There are several different career paths in the world of agriculture aside from just a farmer.
On one farm there can be multiple positions that are specialized jobs to help the entire farm operate smoothly and efficiently.
That was the lesson for a group of Polk County students last Tuesday, Oct. 27, as they got a tour of Barnes Herefords on Piedmont Highway in Cedartown and heard from farm manager Kevin Atkins.
The students, ranging from elementary to high school age, are members of the Polk County Junior Cattlemen’s Association, which sponsors agricultural education beyond the classroom and allows local kids to show cattle at shows around the state.
Barnes Herefords, owned by former Georgia Governor Roy Barnes and his wife, Marie Barnes, is an expansive property where they breed, feed and manage about 800 heads of cattle.
Atkins told the group that becoming a farm manager for a property like Barnes Herefords begins with what many of them are doing right now — learning about animal anatomy and animal health.
“Education is very helpful in this job. Just learning about the animals and their nutrition is a big thing,” Atkins said. “The No. 1 thing is analyzing the grass that we feed them. That’s 95% of what we do. It’s not about the cows, it’s about the overall management of the land. The cows pretty much take care of themselves.”
Atkins said his job is to oversee the different feeding and breeding programs at the farm and coordinate them to make sure they run smoothly and are done in a timely manner.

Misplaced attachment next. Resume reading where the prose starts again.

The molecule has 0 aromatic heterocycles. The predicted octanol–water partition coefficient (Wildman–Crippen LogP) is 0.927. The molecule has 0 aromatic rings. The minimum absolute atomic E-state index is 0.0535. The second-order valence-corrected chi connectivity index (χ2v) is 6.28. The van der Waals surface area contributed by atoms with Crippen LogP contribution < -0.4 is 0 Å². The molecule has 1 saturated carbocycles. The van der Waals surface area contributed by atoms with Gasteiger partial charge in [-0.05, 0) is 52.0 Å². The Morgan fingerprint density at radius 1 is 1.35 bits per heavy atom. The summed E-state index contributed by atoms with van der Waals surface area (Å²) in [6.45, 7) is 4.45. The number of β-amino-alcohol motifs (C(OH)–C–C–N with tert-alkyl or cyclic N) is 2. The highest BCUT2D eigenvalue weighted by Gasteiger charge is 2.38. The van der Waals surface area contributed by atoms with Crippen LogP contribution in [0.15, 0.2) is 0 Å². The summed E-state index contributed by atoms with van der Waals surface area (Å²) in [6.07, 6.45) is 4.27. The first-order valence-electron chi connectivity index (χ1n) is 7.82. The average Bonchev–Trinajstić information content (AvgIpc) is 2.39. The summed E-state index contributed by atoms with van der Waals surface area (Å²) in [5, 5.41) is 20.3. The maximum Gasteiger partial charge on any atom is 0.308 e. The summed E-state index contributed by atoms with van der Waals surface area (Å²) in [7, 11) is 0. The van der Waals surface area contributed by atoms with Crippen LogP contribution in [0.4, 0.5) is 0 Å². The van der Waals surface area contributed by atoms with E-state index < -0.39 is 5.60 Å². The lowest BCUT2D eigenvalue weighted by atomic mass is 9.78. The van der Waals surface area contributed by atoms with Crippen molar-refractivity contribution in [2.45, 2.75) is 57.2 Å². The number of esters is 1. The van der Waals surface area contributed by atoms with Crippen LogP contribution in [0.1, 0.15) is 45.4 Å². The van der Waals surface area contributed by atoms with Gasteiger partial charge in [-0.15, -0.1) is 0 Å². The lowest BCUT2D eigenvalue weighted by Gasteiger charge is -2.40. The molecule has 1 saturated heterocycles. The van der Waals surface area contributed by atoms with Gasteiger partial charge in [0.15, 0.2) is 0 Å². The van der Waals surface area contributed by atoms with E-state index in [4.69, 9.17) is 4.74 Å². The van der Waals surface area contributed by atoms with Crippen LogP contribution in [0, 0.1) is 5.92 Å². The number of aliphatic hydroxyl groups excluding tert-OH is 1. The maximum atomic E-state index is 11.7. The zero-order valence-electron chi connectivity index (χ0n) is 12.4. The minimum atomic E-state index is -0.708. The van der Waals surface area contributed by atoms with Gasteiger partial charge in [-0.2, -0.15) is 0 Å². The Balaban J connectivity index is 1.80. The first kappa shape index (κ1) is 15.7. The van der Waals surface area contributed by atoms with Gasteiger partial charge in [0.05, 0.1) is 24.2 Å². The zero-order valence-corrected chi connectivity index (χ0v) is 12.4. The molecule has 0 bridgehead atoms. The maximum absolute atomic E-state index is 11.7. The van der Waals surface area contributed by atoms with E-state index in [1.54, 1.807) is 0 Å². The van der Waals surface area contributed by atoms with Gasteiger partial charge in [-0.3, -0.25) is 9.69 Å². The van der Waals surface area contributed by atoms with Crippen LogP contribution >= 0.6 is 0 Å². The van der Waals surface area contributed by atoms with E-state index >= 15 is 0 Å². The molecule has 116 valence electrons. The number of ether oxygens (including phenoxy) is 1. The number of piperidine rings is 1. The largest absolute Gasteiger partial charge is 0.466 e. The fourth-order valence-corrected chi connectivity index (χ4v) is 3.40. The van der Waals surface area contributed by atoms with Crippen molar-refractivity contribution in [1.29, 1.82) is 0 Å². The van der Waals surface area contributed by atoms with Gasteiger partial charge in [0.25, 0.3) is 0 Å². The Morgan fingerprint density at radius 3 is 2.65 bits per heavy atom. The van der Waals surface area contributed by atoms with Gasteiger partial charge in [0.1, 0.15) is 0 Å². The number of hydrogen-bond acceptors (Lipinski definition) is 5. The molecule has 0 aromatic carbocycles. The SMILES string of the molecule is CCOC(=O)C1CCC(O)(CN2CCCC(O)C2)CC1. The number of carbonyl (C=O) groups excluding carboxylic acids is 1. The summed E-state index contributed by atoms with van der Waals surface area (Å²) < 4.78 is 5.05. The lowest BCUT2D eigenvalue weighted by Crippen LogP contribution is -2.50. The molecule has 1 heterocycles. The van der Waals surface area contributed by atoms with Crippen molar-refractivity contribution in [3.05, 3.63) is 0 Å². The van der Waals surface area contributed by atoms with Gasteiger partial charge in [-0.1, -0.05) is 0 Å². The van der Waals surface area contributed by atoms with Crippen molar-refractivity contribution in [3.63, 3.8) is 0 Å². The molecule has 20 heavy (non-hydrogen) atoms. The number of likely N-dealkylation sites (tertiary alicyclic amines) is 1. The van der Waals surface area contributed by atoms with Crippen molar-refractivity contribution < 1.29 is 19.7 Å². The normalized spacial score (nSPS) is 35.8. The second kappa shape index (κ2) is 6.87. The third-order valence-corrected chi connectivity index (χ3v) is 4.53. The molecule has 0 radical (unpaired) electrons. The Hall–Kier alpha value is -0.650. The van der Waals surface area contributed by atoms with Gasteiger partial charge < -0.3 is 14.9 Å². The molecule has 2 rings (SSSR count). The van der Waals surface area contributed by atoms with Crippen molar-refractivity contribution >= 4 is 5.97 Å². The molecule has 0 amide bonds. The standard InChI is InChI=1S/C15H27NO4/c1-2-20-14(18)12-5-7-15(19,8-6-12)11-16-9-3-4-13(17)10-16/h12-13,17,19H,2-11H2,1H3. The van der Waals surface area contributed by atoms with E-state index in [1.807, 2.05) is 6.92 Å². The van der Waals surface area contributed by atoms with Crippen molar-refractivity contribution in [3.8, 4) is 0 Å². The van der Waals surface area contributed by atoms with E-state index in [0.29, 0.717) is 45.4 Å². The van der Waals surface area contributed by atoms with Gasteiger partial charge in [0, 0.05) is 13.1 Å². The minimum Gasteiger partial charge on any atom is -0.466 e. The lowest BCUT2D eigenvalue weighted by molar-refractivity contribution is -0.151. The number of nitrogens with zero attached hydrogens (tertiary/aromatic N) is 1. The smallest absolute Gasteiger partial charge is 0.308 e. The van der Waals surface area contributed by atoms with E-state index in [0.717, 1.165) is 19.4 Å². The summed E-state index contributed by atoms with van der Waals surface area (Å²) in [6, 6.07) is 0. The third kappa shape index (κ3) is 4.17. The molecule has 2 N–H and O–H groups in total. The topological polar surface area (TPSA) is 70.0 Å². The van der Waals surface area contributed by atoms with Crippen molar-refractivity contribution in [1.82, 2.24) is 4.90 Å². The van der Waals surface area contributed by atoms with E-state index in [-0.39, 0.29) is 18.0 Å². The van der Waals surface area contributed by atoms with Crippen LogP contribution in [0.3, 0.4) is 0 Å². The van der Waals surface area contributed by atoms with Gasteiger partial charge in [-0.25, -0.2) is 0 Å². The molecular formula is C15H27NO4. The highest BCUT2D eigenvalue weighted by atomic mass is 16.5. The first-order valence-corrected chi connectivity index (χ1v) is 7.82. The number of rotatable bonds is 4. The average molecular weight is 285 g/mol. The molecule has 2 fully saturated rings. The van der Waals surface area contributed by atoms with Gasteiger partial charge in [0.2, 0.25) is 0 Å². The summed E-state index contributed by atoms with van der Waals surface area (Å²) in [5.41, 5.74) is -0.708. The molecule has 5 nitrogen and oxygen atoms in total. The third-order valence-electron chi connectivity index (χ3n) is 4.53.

As a primarily purebred Hereford breeder, Barnes’ operations consist of positions like an artificial insemination tech, an embryologist and a veterinarian tech.
However, Atkins said they do not call the veterinarian very often since he has to travel from Piedmont, Alabama, so it is up to him and the farmhands to take care of a sick or injured cow most of the time.
“It’s a hard job. You’ve got to love it,” Atkins said. “It’s really not a job. It’s a lifestyle that runs seven days a week. You’ve got to love animals. There’s no doubt about it.”
As part of the tour, the group was taken out on a trailer and shown part of the property’s pastures and feeding processes. The farm grows around 43 acres of alfalfa that they roll into bales and wrap in plastic to cure and feed to the younger bulls and heifers.
The plant contains about 22-25% of protein compared to the 12-14% of Bermuda grass, but Atkins said they have to make sure they balance out the amount of energy it provides with the protein content.
They also have a rotational grazing system where certain young mother cows are put in different sections of a grazing area over a 32-day period, allowing the grass to retain its root system and grow faster.
This helps the grass last longer into the colder months and cuts down on the amount of feed they have to manually provide each year.